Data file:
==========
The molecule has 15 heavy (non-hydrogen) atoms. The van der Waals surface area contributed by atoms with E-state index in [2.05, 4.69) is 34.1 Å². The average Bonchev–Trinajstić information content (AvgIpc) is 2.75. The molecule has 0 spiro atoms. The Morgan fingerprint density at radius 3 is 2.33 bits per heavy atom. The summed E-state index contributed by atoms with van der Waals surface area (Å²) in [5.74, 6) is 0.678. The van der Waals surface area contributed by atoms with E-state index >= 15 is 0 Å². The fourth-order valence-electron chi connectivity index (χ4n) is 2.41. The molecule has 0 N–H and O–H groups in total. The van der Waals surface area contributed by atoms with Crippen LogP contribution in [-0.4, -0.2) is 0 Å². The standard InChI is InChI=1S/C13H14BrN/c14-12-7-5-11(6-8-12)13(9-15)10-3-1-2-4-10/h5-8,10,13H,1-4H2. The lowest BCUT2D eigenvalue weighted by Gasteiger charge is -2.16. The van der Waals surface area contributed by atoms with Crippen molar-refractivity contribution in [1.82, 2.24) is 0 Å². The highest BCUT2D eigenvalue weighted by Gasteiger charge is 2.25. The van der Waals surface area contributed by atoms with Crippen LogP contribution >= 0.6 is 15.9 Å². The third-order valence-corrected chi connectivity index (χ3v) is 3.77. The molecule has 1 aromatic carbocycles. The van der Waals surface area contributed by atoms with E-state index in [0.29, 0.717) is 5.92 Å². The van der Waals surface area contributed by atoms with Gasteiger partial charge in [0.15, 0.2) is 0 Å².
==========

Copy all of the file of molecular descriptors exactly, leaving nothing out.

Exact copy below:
The molecule has 15 heavy (non-hydrogen) atoms. The van der Waals surface area contributed by atoms with E-state index in [2.05, 4.69) is 34.1 Å². The average Bonchev–Trinajstić information content (AvgIpc) is 2.75. The molecule has 0 spiro atoms. The Morgan fingerprint density at radius 3 is 2.33 bits per heavy atom. The summed E-state index contributed by atoms with van der Waals surface area (Å²) in [5.74, 6) is 0.678. The van der Waals surface area contributed by atoms with E-state index >= 15 is 0 Å². The fourth-order valence-electron chi connectivity index (χ4n) is 2.41. The molecule has 0 N–H and O–H groups in total. The van der Waals surface area contributed by atoms with Crippen LogP contribution in [-0.4, -0.2) is 0 Å². The standard InChI is InChI=1S/C13H14BrN/c14-12-7-5-11(6-8-12)13(9-15)10-3-1-2-4-10/h5-8,10,13H,1-4H2. The lowest BCUT2D eigenvalue weighted by Gasteiger charge is -2.16. The van der Waals surface area contributed by atoms with Crippen molar-refractivity contribution in [1.82, 2.24) is 0 Å². The highest BCUT2D eigenvalue weighted by Gasteiger charge is 2.25. The van der Waals surface area contributed by atoms with Crippen LogP contribution >= 0.6 is 15.9 Å². The third-order valence-corrected chi connectivity index (χ3v) is 3.77. The molecule has 1 aromatic carbocycles. The van der Waals surface area contributed by atoms with E-state index in [0.29, 0.717) is 5.92 Å². The van der Waals surface area contributed by atoms with Gasteiger partial charge in [0.15, 0.2) is 0 Å².